The Sharp LC-G4U is ultra-svelte, just 3.5 inches deep with its speakers attached. These speakers have a bit of heft to them as well as a hint of curvature, which proved a nice departure from the unnatural flatness of most integrated audio systems. Moreover, the speakers can be detached and placed on their own stands for a different look and perhaps to adjust the sound slightly. (Note: Sharp doesn't give you a whole lot of speaker wire to work with, so you'll have to dream on a slightly restricted scale when it comes to situating these speakers.) We chose to attach the speakers to the LCD display itself, and have to admit this was something of a chore. Trying to thread the screws into the back of the unit was trying, especially since the threaded area of the receptacle hole on the back of the unit was set down so as to be almost invisible to the eye.

And then there was the matter of the speakers' actual connections, which were the thread type rather than the pre-terminated, RCA-input type. Which gave us pause to wonder: Why wouldn't Sharp just have utilized the usual RCA-type input for these speakers? Perhaps they didn't expect people to use them much; or maybe it had to do with the fact that the speakers were made in Indonesia rather than in Japan like the rest of the unit. Whatever the rationale, such an oversight proved disappointing in a display of this caliber. It surely results in some lost audio quality from these otherwise good-sounding 10W speakers, which are capable of putting out 20W total sound.

The Sharp has all rear-facing inputs, in considerable quantities: 2 component video inputs, 3 composite video inputs, an S-video input, a DVI input, an HDMI interface, 3 RCA-type audio inputs, and a PC audio input. You can utilize your new LCD display as a computer monitor by connecting your PC using the DVI connection, and Sharp even includes a mini stereo plug to route your PC's audio through the Sharp's speakers. The LC-37G4U is also equipped with a Memory Card slot. The set-top box itself runs quietly, and it comes with a stand, which, when attached, situates the tuner box in a vertical position.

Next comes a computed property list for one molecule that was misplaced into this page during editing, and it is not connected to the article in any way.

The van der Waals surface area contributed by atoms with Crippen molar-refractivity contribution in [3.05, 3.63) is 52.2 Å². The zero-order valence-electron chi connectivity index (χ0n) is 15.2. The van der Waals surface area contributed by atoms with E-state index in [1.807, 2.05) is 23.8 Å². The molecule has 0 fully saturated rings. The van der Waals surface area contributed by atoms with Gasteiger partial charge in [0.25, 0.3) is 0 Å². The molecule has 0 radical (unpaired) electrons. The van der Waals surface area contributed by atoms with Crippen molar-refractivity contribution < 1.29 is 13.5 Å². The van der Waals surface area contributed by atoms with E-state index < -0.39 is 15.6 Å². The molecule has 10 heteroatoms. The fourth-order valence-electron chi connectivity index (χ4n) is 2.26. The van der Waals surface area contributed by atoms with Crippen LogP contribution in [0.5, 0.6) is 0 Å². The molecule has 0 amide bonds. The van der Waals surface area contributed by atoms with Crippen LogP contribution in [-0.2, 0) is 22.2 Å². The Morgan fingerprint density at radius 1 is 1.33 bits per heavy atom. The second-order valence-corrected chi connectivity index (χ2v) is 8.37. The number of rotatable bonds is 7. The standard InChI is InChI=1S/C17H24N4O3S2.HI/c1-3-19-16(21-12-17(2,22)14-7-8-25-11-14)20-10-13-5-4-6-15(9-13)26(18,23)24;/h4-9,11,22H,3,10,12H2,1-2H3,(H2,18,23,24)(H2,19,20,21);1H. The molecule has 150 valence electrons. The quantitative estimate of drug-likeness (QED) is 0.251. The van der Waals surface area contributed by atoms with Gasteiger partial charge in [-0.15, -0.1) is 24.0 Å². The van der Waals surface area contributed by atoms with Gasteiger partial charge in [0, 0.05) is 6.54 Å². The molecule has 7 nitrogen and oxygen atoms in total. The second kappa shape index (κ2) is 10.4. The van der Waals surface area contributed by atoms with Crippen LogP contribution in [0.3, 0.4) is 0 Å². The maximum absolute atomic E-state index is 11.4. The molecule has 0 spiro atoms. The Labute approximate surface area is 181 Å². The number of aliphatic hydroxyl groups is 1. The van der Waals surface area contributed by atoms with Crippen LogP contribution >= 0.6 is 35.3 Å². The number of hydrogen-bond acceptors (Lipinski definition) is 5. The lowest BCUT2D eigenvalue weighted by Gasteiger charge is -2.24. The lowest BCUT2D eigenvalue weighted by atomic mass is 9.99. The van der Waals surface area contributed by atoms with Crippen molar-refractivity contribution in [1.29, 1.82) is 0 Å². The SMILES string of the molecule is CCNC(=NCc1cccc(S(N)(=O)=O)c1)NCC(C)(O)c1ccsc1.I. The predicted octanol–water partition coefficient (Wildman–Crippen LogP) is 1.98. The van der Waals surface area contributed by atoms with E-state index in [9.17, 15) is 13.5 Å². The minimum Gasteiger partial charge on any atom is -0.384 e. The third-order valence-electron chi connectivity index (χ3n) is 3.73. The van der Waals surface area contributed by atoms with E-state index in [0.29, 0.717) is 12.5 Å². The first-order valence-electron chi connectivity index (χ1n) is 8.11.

The remote included with this unit was made in China and seemed unusually long, though functional nonetheless. This is a universal-type remote, which is backlit and has a special hinged panel at its base that covers the buttons for making more obscure A/V adjustments (e.g., TWIN PICTURE, FREEZE FRAME, CLOSED CAPTIONING, SLEEP, etc.). We figured this was a handy way of getting certain superfluous -- or less-frequently utilized -- buttons off the remote proper.

VALUE: 88/100

In the end, the Sharp LC-37G4U LCD TV would have scored higher in the Value category were it not for a couple things. One, Sharp does not include an ATSC or high-definition tuner in its otherwise thoughtfully-equipped set-top box. Two, this 37-inch flat panel display comes with a hefty price tag. You can find on it on the "street" for around $4000, considerably less than its MSRP of $5,999. Still, that's quite a bit of money to pay for a display of this size, though not especially pricey for an LCD display of this size. The problem is, you can find a comparable plasma screen display for substantially less.

The good news is that, while it requires a fairly substantial up-front investment, this TV that will serve you for years to come. Sharp claims that the LC-37G4U's bulb has a 60,000-hour lifespan (provided BACKLIGHT is set at "standard" or 0 on a scale from -8 to 8). However, the actual effective life of the florescent backlight in this LCD television will be about 30,000 hours. The 30,000-hour discrepancy occurs because of the bulb's inability to maintain the same brightness over time, which alters and dims the white balance of the display.

Sharp claims that for about $270, the cost of a replacement bulb, the Sharp LCD TV can be returned to "like-new" performance levels with a simple bulb change out. ( Sharp further states that this bulb replacement can be done by the user without technical assistance -- a really money saver. Thus one can re-vamp one's investment ad nauseam. That is certainly something to cheer about, as if the Sharp LC-37G4U didn't give us enough performance-wise.

OVERALL RATING (with picture double-weighted): 91.5/100





Plasma Links